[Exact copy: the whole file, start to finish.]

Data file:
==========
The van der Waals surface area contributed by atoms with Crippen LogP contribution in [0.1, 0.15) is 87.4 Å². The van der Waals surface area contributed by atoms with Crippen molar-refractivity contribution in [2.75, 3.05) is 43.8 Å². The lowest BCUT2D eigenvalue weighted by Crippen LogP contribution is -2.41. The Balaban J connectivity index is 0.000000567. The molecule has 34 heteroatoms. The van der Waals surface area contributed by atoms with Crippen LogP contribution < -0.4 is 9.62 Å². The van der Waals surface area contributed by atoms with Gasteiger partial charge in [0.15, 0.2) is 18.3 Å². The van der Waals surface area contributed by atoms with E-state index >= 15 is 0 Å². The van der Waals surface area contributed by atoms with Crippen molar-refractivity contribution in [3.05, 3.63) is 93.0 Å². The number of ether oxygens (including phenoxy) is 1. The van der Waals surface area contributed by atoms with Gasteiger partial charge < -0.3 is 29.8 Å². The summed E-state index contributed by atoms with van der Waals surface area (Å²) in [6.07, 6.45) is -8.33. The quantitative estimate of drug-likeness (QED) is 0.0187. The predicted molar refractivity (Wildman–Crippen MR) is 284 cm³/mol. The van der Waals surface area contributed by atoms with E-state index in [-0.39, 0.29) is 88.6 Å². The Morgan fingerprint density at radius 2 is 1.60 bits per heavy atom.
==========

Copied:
The van der Waals surface area contributed by atoms with Crippen LogP contribution in [0.1, 0.15) is 87.4 Å². The van der Waals surface area contributed by atoms with Crippen molar-refractivity contribution in [2.75, 3.05) is 43.8 Å². The lowest BCUT2D eigenvalue weighted by Crippen LogP contribution is -2.41. The Balaban J connectivity index is 0.000000567. The molecule has 34 heteroatoms. The van der Waals surface area contributed by atoms with Crippen LogP contribution < -0.4 is 9.62 Å². The van der Waals surface area contributed by atoms with Gasteiger partial charge in [0.15, 0.2) is 18.3 Å². The van der Waals surface area contributed by atoms with E-state index >= 15 is 0 Å². The van der Waals surface area contributed by atoms with Crippen molar-refractivity contribution in [3.05, 3.63) is 93.0 Å². The number of ether oxygens (including phenoxy) is 1. The van der Waals surface area contributed by atoms with Gasteiger partial charge < -0.3 is 29.8 Å². The summed E-state index contributed by atoms with van der Waals surface area (Å²) in [6.07, 6.45) is -8.33. The quantitative estimate of drug-likeness (QED) is 0.0187. The predicted molar refractivity (Wildman–Crippen MR) is 284 cm³/mol. The van der Waals surface area contributed by atoms with E-state index in [-0.39, 0.29) is 88.6 Å². The Morgan fingerprint density at radius 2 is 1.60 bits per heavy atom.